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2.10.17 Advanced Topic: Color Output

Specifications of color for different kinds of output devices.

When you generate graphics output in Mathematica, there are different specifications of color which are natural for different kinds of output devices. Sometimes output devices may automatically convert from one form of color specification to another. But Mathematica provides graphics directives which allow you directly to produce color specifications appropriate for particular devices.

Color directives in Mathematica.

Each color directive in Mathematica yields a definite color directive in the PostScript code that Mathematica sends to your output device. Thus, for example, the RGBColor directive in Mathematica yields setrgbcolor in PostScript. The final treatment of the PostScript color directives is determined by your output device, and the PostScript interpreter that is used.

Nevertheless, in most cases, the parameters specified in the Mathematica color directives will be used fairly directly to set the intensities or densities of the components of the color output.

When this is done, it is important to realize that a given set of parameters in a Mathematica color directive may yield different perceived colors on different output devices. For example, the actual intensities of red, green and blue components will often differ between different color displays even when the settings for these components are the same. Such differences also occur when the brightness or contrast of a particular color display is changed.

In addition, you should realize that the complete "gamut" of colors that you can produce by varying parameters on a particular output device is smaller, often substantially so, than the gamut of colors which can be perceived by the human visual system. Even though the space of colors that we can perceive can be described with three parameters, it is not possible to reach all parts of this space with mixtures of a fixed number of "primary colors".

Different choices of primary colors are typically made for different types of output devices. Color displays, which work with emitted or transmitted light, typically use red, green and blue primary colors. However, color printing, which works with reflected light, typically uses cyan, magenta, yellow and black as primary colors. When a color image is printed, four separate passes are typically made, each time laying down one of these primary colors.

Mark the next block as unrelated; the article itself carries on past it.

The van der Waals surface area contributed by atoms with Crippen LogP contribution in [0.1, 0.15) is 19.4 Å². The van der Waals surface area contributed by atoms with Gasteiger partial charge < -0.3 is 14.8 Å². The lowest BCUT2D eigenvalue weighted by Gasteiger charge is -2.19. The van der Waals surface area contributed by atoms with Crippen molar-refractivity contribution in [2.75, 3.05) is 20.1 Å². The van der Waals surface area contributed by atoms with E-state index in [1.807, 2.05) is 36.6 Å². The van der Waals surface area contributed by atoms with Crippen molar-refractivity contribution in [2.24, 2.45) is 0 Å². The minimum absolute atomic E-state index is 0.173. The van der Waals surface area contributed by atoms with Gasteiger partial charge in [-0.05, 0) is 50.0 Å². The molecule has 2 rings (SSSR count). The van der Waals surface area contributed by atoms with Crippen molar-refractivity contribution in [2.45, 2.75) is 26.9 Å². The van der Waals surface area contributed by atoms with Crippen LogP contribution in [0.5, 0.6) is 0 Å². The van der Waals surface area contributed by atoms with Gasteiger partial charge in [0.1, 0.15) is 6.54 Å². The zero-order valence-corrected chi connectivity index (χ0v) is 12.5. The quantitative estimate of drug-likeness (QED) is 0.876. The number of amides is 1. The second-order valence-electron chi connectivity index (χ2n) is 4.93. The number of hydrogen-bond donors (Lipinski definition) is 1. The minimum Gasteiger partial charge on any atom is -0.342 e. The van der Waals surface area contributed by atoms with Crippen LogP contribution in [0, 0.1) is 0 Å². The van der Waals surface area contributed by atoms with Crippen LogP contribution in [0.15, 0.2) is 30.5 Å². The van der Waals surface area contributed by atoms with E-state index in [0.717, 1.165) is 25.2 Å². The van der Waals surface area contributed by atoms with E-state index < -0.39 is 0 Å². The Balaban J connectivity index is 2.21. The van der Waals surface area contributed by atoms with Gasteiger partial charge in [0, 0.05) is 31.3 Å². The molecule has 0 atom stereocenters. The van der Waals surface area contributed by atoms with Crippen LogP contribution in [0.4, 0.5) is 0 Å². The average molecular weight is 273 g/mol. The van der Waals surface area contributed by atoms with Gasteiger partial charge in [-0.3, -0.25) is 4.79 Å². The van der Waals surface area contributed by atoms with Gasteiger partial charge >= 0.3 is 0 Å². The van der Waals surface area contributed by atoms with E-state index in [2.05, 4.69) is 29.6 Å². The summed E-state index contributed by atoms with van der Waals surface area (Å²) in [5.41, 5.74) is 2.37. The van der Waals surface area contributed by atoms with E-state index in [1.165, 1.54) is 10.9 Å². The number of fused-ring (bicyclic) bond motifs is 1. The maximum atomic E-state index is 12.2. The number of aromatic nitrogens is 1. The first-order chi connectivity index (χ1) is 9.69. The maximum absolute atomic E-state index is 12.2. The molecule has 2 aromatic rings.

Thus, while RGBColor and Hue are natural color specifications for color displays, CMYKColor is the natural specification for color printing.

By default, Mathematica takes whatever color specifications you give, and uses them directly. The option ColorOutput, however, allows you to make Mathematica always convert the color specifications you give to ones appropriate for a particular kind of output device.

Color output conversions.

One of the most complicated issues in color output is performing the "color separation" necessary to take a color specified using red, green and blue primaries, and render the color using cyan, magenta, yellow and black printing inks. Mathematica has a built-in algorithm for doing this conversion. The algorithm is based on an approximation to typical monitor colors and the standard set of four-color process printing inks. Note that the colors of these printing inks are not even close to complementary to typical monitor colors, and the actual transformation is quite nonlinear.

While Mathematica has built-in capabilities for various color conversions, you can also specify your own color conversions using ColorOutput -> f. With this option setting, the function f is automatically applied to each color directive generated by Mathematica.

Note that while any of the color directives given above can be used in setting up graphics objects, simulated lighting calculations in Mathematica are always done using RGBColor, and so all color directives are automatically converted to this form when simulated lighting is used.

This defines a transformation on RGBColor objects, which extracts the red component, and squares it.

In[1]:= red[RGBColor[r_, g_, b_]] = GrayLevel[r^2]


This specifies that red should simply square any GrayLevel specification.

In[2]:= red[GrayLevel[g_]] = GrayLevel[g^2]


This plots the squared red component, rather than using the usual transformation from color to black and white.

In[3]:= Plot3D[Sin[x + y], {x, -3, 3}, {y, -3, 3},
ColorOutput -> red]


Note that if you give your own ColorOutput transformation, you must specify how the transformation acts on every color directive that arises in the image you are producing. For three-dimensional plots shaded with simulated lighting, you must typically specify the transformation at least for RGBColor and GrayLevel.